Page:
A peerless and deeply courageous reporter, Nicholson reported from 18 war zones in a forty year career at ITN which commenced in 1964. These 'hotspots' included Biafra, Israel, Vietnam, Cambodia, the Congo, Cyprus, Afghanistan, Rwanda, Rhodesia/Zimbabwe, Indo-Pakistan, Northern Ireland, the Falklands, Bosnia, Croatia, Kosovo, and both Gulf Wars. He also worked as ITN's first bureau cheif in South Africa, reporting from the Apartheid regime and bringing the Soweto riots to global attention. An assignment to Angola to interview UNITA leader Jonas Savimbi in 1978 saw him and his crew trapped by Cuban mercenaries for the communist MPLA government, walking 1,500 miles through the bush for four and a half months in their bid to escape their pursuers and were eventually airlifted to freedom.
Perhaps most famously of all though Nicholson, whilst reporting from Sarajevo on the Bosnian conflict in 1992, discovered 200 orphans sheltering in the mortared remains of the city. Fearing for their safety, he pleaded with the authorities to evacuate the refugees, four of whom had already died, and successfully smuggled one nine-year-old Natasha, who had been abandoned by her mother, out of the country by claiming she was his daughter. He subsequently adopted her, bringing her up as part of his family and published his account Natasha's Story in 1994. The book went on to form the basis of Michael Winterbottom's 1997 movie Welcome to Sarajevo in which Stephen Dillane starred as war correspondent Michael Henderson - a thinly disguised Nicholson - who rescues a young girl Emira from the horrors of war.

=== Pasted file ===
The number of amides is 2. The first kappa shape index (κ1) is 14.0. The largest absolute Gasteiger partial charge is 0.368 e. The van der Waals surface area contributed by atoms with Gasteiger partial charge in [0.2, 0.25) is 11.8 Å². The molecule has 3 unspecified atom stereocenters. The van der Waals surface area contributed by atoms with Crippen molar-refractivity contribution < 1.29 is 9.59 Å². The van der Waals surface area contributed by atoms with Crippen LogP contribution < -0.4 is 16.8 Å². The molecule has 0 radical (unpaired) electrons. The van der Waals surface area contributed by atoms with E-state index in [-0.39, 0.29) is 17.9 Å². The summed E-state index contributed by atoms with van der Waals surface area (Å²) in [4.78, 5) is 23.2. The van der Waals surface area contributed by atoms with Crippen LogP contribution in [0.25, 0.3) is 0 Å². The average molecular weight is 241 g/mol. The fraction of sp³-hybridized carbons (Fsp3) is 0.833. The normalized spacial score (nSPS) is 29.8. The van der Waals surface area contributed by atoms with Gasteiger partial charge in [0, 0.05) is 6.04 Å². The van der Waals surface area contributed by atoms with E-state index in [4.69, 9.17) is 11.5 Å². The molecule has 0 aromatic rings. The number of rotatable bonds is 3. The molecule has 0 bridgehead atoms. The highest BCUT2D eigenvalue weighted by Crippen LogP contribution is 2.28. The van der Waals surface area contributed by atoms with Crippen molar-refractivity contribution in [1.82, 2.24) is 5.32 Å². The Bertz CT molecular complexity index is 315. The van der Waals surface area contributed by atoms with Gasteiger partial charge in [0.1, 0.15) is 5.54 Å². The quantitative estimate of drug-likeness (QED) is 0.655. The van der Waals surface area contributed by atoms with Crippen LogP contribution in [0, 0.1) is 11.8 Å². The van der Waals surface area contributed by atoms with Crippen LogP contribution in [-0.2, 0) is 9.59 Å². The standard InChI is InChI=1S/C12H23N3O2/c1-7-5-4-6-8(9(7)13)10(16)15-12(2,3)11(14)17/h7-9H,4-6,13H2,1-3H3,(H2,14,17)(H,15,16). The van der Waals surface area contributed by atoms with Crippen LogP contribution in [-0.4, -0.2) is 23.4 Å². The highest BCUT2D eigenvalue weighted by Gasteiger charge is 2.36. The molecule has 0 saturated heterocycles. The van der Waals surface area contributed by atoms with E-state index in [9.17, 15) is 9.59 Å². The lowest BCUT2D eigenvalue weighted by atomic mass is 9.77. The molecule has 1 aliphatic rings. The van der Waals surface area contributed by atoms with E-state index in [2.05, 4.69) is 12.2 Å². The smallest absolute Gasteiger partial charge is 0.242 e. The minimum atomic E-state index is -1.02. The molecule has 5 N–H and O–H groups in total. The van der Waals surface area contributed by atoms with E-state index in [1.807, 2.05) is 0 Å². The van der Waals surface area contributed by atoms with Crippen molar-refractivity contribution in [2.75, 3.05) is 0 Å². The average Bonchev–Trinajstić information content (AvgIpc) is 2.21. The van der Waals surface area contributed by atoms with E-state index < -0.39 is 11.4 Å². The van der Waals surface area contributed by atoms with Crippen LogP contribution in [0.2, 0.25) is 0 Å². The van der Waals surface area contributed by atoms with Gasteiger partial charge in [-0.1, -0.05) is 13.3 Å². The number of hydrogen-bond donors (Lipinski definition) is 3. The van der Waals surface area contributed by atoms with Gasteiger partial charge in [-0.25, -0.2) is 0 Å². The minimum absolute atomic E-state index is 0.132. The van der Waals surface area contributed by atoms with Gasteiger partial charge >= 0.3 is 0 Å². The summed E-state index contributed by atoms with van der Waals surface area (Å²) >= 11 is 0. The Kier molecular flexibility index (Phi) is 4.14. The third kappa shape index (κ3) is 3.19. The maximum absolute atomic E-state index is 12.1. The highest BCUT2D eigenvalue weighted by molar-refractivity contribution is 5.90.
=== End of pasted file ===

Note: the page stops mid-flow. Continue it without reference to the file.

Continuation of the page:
Natasha went on to gain a HND in Sports Sciences at the University of Bath and Michael leaves behind his wife, Lisa, their two children and their two adopted children, Natasha and Ana, whom he adopted from Brazil.